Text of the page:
Remember darkness at night?Thursday 07 December 2017
A dark night sky may become a thing of the past – unless we are very careful. Just a century ago, we all experienced dark skies after nightfall, but now our world is illuminated around the clock. The result is light pollution, and the effects could be far-reaching.
The International Dark-Sky Association (IDA) defines light pollution as inappropriate or excessive use of artificial light. A recognised authority on light pollution, The IDA campaigns for "the protection of the night sky". Their work led to the creation of The Dark Sky Places Program which, since 2001, has encouraged communities worldwide to restrict their output of light at night. And their work has not come a moment too soon. Since the advent of electric lights, outdoor lighting has grown at between 3%-6% annually in the second half of the 20th century. Human productivity has benefited, but the night has lost out.
So why should we be concerned? Well, for a start 30% of vertebrates and more than 60% of invertebrates are nocturnal. And as Franz Holker of the Leibniz-Institute of Freshwater Ecology and Inland Fisheries says: “The problem is that light has been introduced in places, times and intensities at which it does not naturally occur, and many organisms have had no chance to adapt to this new stressor.”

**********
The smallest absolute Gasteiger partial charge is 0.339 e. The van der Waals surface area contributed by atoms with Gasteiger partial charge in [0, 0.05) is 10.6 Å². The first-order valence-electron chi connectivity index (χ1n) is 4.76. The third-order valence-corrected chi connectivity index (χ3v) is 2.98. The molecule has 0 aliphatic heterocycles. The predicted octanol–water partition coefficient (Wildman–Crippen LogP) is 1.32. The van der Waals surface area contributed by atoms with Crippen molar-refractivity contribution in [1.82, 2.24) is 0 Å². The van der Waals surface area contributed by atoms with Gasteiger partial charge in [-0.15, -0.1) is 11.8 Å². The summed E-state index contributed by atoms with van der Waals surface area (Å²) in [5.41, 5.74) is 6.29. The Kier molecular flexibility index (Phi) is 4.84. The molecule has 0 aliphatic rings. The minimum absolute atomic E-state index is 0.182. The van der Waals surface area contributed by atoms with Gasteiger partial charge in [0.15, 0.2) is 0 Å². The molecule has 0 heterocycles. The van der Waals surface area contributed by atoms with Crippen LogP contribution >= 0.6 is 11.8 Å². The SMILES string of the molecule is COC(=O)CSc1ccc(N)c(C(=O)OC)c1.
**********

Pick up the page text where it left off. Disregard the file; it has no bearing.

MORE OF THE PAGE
It has also been suggested that human health suffers. Artificial light at night has been linked to diabetes, obesity, depression and some cancers, as well as sleep disorders. The issue is that darkness promotes our natural production of the hormone melatonin, which helps maintain our sleep cycle, and which also may strengthen our immune system.
A remarkable Interactive world map reveals the areas worst affected by artificial light. You can find it at https://www.lightpollutionmap.info
- Daily Mail:
“Interactive map reveals the areas where our planet is being polluted by artificial light.
2.Mother Nature Network:
Light pollution impacts energy use, wildlife and health.
3.The LA Times:
Artificial lights are eating away at dark nights .
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